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American Road Camper: 1973 Ford F350 Pickup

In the pickup truck-turned-camper world, the Chevrolet Blazer Chalet has always been the top of the heap, both in terms of recognition and value. There was no real mystery to it in terms of why it has become a bit of an item, as it looked tough and ready for a road trip at a moment’s notice, and the availability of camper shell that was seemingly perfectly married to the truck bed made it far more handsome than it had any right to be. Did you know Ford had a camper special of its own called the American Road Camper? I didn’t, and there’s one listed here on Facebook Marketplace.

Thanks to Barn Finds reader Lee for the find. The seller is asking $8,000 for the truck which resides in Idaho. Thanks to Barn Finds reader Lee for sending this in, and to be fair, kudos to his eagle eyes for spotting this Ford as being a camper conversion special edition. I wouldn’t have thought twice looking at this listing from afar that it was anything other than an old truck with a camper shell thrown in the back, but clearly, Ford had a special edition camper of its own. The old-school press photos the seller includes show a man and a woman with plenty of personal space between them, along with all of the comforts of home inside the camper shell.

The seller includes a good bit of biographical information about this specific model, noting that Ford partnered with Starcraft RV to create the pickup/camper combo. He claims this design was light-years ahead of the competition, highlighting the interior layout of the camper shell along with novel design features like basement holding tanks. The seller sadly doesn’t provide any photos of the inside of the fiberglass shell for us to assess whether it’s in livable condition, but the driver compartment is at least encouraging with a clean, unripped bench seat. By the seller’s estimate, only about 100 of these American Road conversions are left out of 1,000 made.

It’s a shame there aren’t more photos because the truck generally looks pretty good. The colors are pretty great, too, for a period-correct rig like this and the paint seems like it may be original. There’s just one issue: the paint job on the truck in the top photo doesn’t match this one! A minor detail, I’m sure. The truck has all the heavy-duty features that come with a Camper Special model, so even if you don’t use the camper shell, you’ve got a pretty burly rig underneath. The Ford will also come with what has to be a very rare King Air Conditioner unit that I would be shocked actually works. Overall, this looks like a deserving project if the details all check out and the camper shell itself is salvageable.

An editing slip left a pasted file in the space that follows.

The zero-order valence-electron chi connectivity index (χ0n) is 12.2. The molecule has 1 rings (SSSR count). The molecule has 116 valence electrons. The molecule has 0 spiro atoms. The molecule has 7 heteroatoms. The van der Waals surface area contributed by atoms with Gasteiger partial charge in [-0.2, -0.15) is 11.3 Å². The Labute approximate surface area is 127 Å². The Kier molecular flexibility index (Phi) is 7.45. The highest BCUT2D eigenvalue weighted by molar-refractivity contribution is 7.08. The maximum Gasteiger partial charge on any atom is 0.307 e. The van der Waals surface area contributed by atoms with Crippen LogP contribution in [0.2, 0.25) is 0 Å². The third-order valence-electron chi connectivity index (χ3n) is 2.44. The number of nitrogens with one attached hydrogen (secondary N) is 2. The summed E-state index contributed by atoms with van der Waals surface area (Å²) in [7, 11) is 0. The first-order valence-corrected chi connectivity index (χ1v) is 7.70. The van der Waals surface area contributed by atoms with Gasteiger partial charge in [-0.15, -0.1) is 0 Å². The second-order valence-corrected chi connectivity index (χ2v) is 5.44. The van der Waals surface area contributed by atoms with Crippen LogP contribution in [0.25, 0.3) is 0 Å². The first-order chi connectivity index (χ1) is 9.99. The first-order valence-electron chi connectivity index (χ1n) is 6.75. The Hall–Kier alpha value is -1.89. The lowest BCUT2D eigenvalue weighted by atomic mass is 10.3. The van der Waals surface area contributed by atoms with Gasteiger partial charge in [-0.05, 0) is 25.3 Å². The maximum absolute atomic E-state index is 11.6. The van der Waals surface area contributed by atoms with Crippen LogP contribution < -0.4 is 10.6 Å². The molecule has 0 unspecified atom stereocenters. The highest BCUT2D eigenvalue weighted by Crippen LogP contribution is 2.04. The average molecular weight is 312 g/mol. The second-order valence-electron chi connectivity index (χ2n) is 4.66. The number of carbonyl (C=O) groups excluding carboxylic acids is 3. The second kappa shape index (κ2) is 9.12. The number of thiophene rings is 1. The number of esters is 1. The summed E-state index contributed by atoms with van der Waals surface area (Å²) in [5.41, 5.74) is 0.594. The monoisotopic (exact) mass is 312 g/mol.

Comments

  1. Connecticut mark

    Almost looks longer than an 8 foot bed. But I am blind in one eye

  2. Tony T

    The truck in the top picture is definitely a different truck than the one below. Top = 77-79 and the lower is a 73-76. The f350 Super Camper Special still had an 8’ bed but the wheelbase was stretched almost 8” to 140”.
    These campers are great, having owned 3 of them. We use ours year round and love it.
    Extremely aerodynamic. No drama going down the highway in the wind or when passing big trucks. Great piece of history and a great truck/camper combination.

    Like 4
    • M.Black

      The add states there’s another truck for sale besides this one.

      Like 1
  3. Kurt Member

    Rocinante!

    Like 2
  4. Dave S

    Just gotta read the ad. Price is for shell and both trucks. Seems the one under the camper is a non-runner, and the other Camper Special is the potential solution.

    Like 3
  5. CenturyTurboCoupe

    I’m strangely attracted to the brown and yellow two tone painted truck…Ford also had custom made truck caps in these years as well. My truck had it ordered and installed when sold new. Fits like a glove and weighs ALOT! Just took mine off today so it looks WAY better (the truck) and I will proceed this weekend to flatten it down with the dozer.

  6. Russell C

    I wouldn’t put this in the same category as the Blazer Chalet, which was a joint venture between GM and the Chinook company to create a mini-motorhome that was intended to be a one-piece vehicle featuring a wide-open pass through area from the cab to the camper area. While Ford may have partnered in some way with the camper maker here, it is still an entirely removable, stand-alone enclosed camper unit you could safely store outdoors without it turning into a raccoon hotel, and where you can use the pickup like an ordinary extended-bed pickup. Chalet camper units can be laboriously removed from the Blazers, but then you’d have to concoct a plywood partition to close in the front, and engineer a framework to hold up the front of the unit. Meanwhile, the back of your Blazer cab would be open to the weather unless you install an aftermarket half-cab back wall.

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